The Big Interview: Berwick Kaler

Christmas Dame Berwick Kaler
Christmas Dame Berwick Kaler
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Berwick Kaler recently broke one of acting’s unwritten rules.

In a world of fragile egos where the next part brings the possibility of being catapulted into the A-list or promotion to national treasure status, no one ever retires. Appearances on stage and screen may become less frequent and cameos may replace lead roles, but for most stepping out of the limelight is simply not an option.

However, a few years ago, Kaler did just that. Aside from writing and starring as the Dame in York Theatre Royal’s annual pantomime, a role he has performed for the last 33 years, he announced he was going into semi-retirement. He’s now 65 and so far has stayed good to his word.

“In the last 10 years, the business has completely changed. In the early days, you would turn up to the set of a TV show and you’d know the director and most of the crew just from having done the rounds. I never got paid a fortune for something like Spender [in the early 1990s Kaler was a regular in the Jimmy Nail series], but I used to be able to live off the expenses.

“These days, the money is dreadful and when you take off the 12.5 per cent you have to give to your agent you’re not left with very much. I just thought, I don’t need to do it. I wasn’t enjoying it and at my age there’s no point doing things you don’t enjoy.

“I have friends who are much bigger names than me, but who envy my career because I never got trapped by the celebrity. I never bought the big mansion or the flash car, I’ve never had a lifestyle to maintain.”

There was a little more to it than that. Back in 2005, Kaler was cast as Henry Hobson in Harold Brighouse’s Hobson’s Choice. The part of the world-weary cobbler who only realises what he has when he’s almost lost it should have been perfect for Kaler, but the whole production left a bitter taste in his mouth.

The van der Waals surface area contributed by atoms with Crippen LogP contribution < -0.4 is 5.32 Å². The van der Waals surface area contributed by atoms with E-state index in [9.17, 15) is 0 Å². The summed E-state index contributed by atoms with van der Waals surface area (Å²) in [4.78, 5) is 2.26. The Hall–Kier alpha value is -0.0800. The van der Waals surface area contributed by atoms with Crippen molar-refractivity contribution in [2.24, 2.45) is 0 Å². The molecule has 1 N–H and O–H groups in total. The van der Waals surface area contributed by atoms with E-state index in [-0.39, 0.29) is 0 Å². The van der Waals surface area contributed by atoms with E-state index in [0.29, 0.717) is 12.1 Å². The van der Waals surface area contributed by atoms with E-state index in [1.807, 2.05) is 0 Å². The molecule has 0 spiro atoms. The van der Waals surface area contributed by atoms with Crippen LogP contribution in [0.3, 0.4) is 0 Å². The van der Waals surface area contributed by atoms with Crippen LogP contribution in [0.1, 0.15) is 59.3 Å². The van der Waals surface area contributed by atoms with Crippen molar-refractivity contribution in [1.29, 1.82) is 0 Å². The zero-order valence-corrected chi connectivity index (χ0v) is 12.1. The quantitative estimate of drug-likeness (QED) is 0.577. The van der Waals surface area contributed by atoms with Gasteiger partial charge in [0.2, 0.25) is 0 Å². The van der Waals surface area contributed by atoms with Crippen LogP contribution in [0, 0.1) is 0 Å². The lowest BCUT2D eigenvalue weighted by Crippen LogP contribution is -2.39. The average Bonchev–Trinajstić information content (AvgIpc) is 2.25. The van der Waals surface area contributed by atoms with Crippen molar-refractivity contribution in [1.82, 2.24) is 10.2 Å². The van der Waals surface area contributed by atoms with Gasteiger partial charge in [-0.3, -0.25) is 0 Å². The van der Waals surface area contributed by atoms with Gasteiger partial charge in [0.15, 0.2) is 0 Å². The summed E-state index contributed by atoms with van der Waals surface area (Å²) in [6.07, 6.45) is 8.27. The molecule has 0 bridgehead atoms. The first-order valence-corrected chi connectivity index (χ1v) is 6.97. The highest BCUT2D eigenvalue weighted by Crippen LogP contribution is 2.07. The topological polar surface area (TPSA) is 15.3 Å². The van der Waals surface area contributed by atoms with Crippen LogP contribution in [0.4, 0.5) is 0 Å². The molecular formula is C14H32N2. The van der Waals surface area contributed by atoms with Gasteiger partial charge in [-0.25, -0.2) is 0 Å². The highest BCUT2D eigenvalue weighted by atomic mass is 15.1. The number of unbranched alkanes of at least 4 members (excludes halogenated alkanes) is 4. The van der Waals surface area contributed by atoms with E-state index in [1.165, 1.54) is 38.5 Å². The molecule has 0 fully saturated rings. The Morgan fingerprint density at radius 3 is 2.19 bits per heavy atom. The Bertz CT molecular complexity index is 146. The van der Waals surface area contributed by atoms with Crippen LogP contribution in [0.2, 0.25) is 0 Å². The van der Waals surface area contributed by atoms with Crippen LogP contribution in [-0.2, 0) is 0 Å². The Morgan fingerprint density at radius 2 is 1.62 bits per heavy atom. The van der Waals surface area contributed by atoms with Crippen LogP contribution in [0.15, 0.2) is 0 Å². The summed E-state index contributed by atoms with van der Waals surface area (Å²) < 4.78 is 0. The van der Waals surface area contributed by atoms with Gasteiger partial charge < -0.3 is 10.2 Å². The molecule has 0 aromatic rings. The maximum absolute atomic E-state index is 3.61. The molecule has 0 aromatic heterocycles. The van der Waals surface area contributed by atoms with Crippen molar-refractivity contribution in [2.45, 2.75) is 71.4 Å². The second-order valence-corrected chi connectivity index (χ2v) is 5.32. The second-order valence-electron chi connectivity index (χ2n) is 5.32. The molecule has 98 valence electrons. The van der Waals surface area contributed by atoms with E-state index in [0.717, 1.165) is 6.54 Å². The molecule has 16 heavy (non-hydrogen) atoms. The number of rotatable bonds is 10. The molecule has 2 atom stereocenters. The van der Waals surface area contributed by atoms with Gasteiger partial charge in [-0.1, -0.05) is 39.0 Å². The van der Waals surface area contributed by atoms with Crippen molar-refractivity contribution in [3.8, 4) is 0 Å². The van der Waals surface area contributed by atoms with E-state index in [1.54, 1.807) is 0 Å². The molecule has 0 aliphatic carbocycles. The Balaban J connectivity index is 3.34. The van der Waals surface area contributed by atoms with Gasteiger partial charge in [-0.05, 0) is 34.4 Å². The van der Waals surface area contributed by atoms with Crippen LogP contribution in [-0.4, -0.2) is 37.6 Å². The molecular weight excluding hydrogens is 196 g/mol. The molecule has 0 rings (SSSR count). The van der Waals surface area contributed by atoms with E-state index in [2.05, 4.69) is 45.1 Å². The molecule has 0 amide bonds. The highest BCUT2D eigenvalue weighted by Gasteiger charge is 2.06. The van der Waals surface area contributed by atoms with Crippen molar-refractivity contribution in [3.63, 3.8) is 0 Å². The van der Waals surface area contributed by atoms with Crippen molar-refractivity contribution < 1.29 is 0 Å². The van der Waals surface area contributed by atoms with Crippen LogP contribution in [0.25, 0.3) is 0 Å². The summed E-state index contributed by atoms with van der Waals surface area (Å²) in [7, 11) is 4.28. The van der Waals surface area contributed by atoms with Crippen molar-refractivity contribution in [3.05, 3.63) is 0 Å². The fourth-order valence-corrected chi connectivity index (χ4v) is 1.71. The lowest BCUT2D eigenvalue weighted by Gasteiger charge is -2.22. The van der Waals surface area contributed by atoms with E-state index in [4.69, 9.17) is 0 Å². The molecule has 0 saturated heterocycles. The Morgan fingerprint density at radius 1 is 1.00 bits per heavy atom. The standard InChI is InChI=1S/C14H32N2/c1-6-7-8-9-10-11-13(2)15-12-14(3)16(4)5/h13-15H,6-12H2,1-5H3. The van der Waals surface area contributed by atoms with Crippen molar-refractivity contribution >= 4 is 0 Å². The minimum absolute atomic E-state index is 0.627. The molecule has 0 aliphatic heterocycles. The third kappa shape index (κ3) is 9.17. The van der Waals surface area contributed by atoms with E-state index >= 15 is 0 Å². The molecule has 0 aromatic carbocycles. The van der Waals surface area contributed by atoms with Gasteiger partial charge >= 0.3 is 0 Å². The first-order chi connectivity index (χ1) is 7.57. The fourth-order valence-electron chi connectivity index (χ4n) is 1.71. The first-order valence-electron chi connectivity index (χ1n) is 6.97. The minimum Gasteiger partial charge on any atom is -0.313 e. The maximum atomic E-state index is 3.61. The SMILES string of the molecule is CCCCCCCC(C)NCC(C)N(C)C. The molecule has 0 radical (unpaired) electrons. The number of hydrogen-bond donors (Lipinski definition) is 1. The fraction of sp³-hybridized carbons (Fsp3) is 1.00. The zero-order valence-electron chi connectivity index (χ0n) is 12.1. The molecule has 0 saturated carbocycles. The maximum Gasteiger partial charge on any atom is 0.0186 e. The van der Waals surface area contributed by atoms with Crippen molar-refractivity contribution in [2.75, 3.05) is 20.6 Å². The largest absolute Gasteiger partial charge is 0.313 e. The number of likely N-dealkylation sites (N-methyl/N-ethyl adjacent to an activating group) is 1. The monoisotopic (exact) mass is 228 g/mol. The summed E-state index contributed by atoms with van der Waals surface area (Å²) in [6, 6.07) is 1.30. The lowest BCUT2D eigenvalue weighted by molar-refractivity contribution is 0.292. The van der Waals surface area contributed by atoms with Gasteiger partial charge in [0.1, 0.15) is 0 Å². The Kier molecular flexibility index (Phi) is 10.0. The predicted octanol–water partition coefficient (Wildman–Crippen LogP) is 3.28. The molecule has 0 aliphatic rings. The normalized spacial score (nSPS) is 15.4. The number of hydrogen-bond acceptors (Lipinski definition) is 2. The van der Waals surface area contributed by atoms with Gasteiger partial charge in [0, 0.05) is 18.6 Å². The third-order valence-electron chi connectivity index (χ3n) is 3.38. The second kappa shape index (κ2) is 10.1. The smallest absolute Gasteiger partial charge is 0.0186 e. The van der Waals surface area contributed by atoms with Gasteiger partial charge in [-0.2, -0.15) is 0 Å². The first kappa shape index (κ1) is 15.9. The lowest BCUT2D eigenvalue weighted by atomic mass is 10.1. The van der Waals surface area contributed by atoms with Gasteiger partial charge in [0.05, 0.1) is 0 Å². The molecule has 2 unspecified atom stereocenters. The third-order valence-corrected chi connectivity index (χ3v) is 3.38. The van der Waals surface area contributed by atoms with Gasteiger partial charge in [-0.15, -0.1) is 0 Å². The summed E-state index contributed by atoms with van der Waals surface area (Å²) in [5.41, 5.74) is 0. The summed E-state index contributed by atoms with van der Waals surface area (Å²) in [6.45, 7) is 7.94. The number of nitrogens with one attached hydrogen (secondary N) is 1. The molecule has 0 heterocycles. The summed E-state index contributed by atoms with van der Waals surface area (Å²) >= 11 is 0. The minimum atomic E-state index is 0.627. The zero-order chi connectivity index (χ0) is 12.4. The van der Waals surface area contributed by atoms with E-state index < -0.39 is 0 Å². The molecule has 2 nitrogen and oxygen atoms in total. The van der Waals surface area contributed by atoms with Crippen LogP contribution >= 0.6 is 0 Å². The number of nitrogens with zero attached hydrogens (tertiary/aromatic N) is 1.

“It was a very bad experience,” he admits now. “It wasn’t right from the start. I didn’t get on with the director and looking back I wish I had said something, but I didn’t. I kept going with it, but by the end of the run I promised myself that I would never put myself through something like that again. Now I only do the thing that gives me a real buzz and that’s the panto.”

When we meet, it’s week two of rehearsals of York Family Robinson. The cast still haven’t learnt their lines, Kaler is rewriting the script as he goes along, but it’s clear that among the company of fellow panto regulars – sidekick Martin Barrass, principal boy Suzy Cooper and arch villain David Leonard – is where he is happiest.

“Until this year, we used to lock ourselves away in a little rehearsal room on the other side of the city and for those few weeks we became like a little family,” he says. “This year we’ve had to move into the theatre’s own rehearsal space, it’s much more open and with far too many distractions for my liking, but I hope it will all work out just fine.”

Evidence from the last three decades suggest he needn’t worry. Kaler first arrived in York in 1977 to play Sir Andrew Aguecheek in a production of Twelfth Night and the theatre asked him to be an Ugly Sister in that year’s panto.

“I can honestly say that it was atrocious, the scripts were dire and the costumes were even worse. I started ad-libbing because the lines were so bad, at one point I remember turning round to the audience and saying, ‘I’m sorry this is rubbish’.”

Agreeing to stay on, but only if he could write the following year’s production, Kaler’s love affair with the panto began and, much like the rest of his career, it was by happy accident rather than design.

Growing up in Sunderland, Kaler’s father died when he was two and when his mother passed away nine years later he went to live with his eldest brother. At 15, he left school and found work as an apprentice painter and decorator. Nine months later, he had moved to London unsure what he wanted to do, but certain he was destined to be more than an odd job man.

“Who can say what would have happened if things had been different, but I’m pretty sure if my mother had lived I probably wouldn’t have moved away. I didn’t know anything, but I was full of confidence. One day I happened to be painting the door of the actor Laurence Harvey (Room at the Top, The Manchurian Candidate) when one of his friends, who was a producer, came to visit. I’d always sing and tell jokes while I worked and I turned to him and said, ‘You know what? I wouldn’t mind being an actor’. He told me to just buy a copy of The Stage and turn up to an audition.